As religious liberals, we know that we are united in a single interdependent world, that human beings have the ability to create good as well as evil, that our diversity is something to celebrate rather than fear, and that we can build just and liberating human communities. This is the message of healing and hope our prophetic social justice practice brings to the world.

Hope to see you somewhere soon working for justice,

Jonalu

    Share:
  • Facebook
  • Twitter
  • email

Peace on Earth?

My favorite Christmas song is an obscure one – “I Heard the Bells on Christmas Day.” Henry Wadsworth Longfellow wrote the words. The narrator tells of hearing the bells ringing on Christmas Day, repeating the refrain of “Peace on Earth, Goodwill to All” (yes, yes, the original says “men,” so I update the language). The narrator gets upset, seeing how the world makes a mockery of such wishes “for hate is strong.”

Many of us identify with that narrator to this day. Hate continues to be strong. Even as Confederate flags disappear from official places, racism has reasserted itself on-line and sneaked out of private places into the public realm. A two-tiered system of criminal justice allows black men to die and be incarcerated at stunning rates. Despite increasing acceptance of same-sex marriage, BGLTQ people – especially those who are transgender – encounter open hostility. At least 21 transgender people, many of them people of color, have been killed violently so far this year, according the Human Rights Campaign. The Southern Poverty Law Center reports 892 hate groups across the country, an uptick last year for the first time since 2011, near double the number of groups as they counted in 1999. In the wake of the election, haters seem emboldened. Swastikas have reappeared as graffiti, and hijab-wearing women confronted with threats. Yes, the words “Peace on Earth” are being mocked.

Longfellow, in the song, hears the bell peel again, louder and deeper, asserting that God is not dead, so “the wrong shall fail, the right prevail.” While that speaks to me, I recognize that those who dismiss or struggle with the idea of such a God may not be encouraged. However, one need not embrace theism to trust a moral arc of the universe that bends towards justice. When Longfellow wrote the song in 1863, slavery had not yet been vanquished from this continent. Women were subservient to men legally and in practice in their daily lives. People who did not conform to expected roles of gender and sexual orientation were invisible. A Civil War raged, taking hundreds of thousands of lives, about 2 percent of the population. As bleak as it looks today in the battle of love versus hate, 1863 was far worse. Steven Pinker, whose book The Angels of Our Better Nature explores the incidence of violence through history, asserts that despite blips like the Syrian war and IS terrorism, we are far more safe than we have been in the past, and that that trend holds true across the world – less homicide, less war, less genocide. If we look at the large scale, we are more peaceful.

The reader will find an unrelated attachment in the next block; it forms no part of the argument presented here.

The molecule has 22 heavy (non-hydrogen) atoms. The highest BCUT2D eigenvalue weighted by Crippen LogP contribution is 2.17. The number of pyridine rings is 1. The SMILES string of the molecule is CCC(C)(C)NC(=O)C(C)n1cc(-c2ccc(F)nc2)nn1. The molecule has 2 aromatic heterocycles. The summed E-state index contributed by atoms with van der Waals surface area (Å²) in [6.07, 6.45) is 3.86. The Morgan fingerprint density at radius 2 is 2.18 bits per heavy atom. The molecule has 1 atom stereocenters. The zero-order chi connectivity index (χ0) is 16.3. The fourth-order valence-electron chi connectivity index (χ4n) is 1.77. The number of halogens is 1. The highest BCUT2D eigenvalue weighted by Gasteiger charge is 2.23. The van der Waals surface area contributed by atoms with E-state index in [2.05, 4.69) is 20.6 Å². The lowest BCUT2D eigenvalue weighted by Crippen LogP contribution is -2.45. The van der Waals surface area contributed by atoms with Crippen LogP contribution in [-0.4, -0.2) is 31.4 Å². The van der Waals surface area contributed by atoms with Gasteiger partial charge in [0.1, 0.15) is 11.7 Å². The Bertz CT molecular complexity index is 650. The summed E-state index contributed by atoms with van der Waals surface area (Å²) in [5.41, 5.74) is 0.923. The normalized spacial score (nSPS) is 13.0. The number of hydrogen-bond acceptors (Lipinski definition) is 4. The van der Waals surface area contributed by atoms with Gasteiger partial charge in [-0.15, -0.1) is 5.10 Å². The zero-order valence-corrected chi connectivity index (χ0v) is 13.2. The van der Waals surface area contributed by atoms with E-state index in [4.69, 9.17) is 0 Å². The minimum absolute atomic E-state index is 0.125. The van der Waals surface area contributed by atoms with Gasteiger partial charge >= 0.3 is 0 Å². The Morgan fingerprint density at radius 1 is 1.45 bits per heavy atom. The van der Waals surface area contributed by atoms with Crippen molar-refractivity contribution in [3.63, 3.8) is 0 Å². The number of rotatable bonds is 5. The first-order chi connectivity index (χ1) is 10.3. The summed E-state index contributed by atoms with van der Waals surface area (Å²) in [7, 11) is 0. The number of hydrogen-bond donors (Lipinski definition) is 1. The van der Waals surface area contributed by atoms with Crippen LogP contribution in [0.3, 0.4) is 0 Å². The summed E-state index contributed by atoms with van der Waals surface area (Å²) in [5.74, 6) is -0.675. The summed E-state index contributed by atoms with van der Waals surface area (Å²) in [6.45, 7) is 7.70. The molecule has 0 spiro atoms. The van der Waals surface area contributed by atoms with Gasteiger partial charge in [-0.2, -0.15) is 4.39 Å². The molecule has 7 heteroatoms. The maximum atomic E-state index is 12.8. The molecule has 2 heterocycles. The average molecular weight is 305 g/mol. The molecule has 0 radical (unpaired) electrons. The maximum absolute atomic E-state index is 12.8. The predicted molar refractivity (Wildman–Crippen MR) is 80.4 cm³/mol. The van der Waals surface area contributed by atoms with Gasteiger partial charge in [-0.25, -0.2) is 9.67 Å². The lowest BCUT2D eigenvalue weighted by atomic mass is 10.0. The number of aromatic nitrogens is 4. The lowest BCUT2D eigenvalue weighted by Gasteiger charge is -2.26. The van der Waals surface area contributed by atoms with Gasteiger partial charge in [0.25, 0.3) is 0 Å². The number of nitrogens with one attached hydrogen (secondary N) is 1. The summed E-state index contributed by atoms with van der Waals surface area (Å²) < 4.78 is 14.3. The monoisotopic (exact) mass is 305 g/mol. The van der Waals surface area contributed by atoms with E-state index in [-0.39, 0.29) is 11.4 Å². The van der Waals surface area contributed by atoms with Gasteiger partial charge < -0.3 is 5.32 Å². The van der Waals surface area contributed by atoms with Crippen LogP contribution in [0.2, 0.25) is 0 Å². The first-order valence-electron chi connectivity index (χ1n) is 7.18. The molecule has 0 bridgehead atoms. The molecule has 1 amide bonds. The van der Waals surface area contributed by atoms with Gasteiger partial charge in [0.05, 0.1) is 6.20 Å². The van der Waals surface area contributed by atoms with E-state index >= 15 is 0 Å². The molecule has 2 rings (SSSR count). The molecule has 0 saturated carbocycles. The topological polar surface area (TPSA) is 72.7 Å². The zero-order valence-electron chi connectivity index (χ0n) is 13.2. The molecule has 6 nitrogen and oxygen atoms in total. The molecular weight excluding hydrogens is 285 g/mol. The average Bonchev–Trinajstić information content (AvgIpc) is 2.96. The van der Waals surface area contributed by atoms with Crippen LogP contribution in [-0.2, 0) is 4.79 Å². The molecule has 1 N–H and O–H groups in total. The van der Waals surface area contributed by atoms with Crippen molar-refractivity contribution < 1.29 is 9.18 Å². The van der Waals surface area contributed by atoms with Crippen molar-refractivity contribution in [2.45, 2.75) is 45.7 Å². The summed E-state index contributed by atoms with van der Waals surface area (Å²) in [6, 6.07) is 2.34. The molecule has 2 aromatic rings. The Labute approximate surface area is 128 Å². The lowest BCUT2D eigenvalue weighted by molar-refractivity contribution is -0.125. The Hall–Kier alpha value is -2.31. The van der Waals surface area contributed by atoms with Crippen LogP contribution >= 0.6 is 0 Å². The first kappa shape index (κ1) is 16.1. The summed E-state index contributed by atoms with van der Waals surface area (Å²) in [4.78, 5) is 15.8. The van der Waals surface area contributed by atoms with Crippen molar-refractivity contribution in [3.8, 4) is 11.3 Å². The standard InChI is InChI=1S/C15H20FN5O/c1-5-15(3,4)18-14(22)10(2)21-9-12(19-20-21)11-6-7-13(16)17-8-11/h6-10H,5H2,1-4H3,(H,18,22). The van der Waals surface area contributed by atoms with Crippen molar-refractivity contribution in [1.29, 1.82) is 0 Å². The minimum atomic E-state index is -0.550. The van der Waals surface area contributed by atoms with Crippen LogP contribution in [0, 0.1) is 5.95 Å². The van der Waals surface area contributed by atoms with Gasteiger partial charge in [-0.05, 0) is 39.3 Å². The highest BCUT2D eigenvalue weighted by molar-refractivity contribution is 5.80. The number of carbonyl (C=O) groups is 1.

The world keeps turning. You may or may not feel a presence that reassures you, but I hope in this season of striving towards peace and goodwill, you find encouragement and inspiration.

 

In faith and freedom,

Jonalu

 

    Share:
  • Facebook
  • Twitter
  • email

Post-Election Thoughts

We are now two weeks past the election. Some of the intensity of feelings has faded. The dust may be settling, though the nation is still divided. That would be true no matter what the election results had been. One party dominates every branch of government, though the vote was pretty evenly split between parties. The tendency is to pull into two disparate groups, with two diametrically opposed stories. While there may be some truth to that picture, it’s also an oversimplification that distorts reality. We have great challenges before us, no matter which side of the divide we sit on. Times are difficult.

UU Church of the Larger Fellowship minister Meg Riley says:

Difficult times can be clarifying.  Clarifying about our purpose here on the earth and how we want to spend our days.  We hear it all the time from people who have been dealt a significant blow-illness, or job loss, or divorce, or sudden death of a loved one.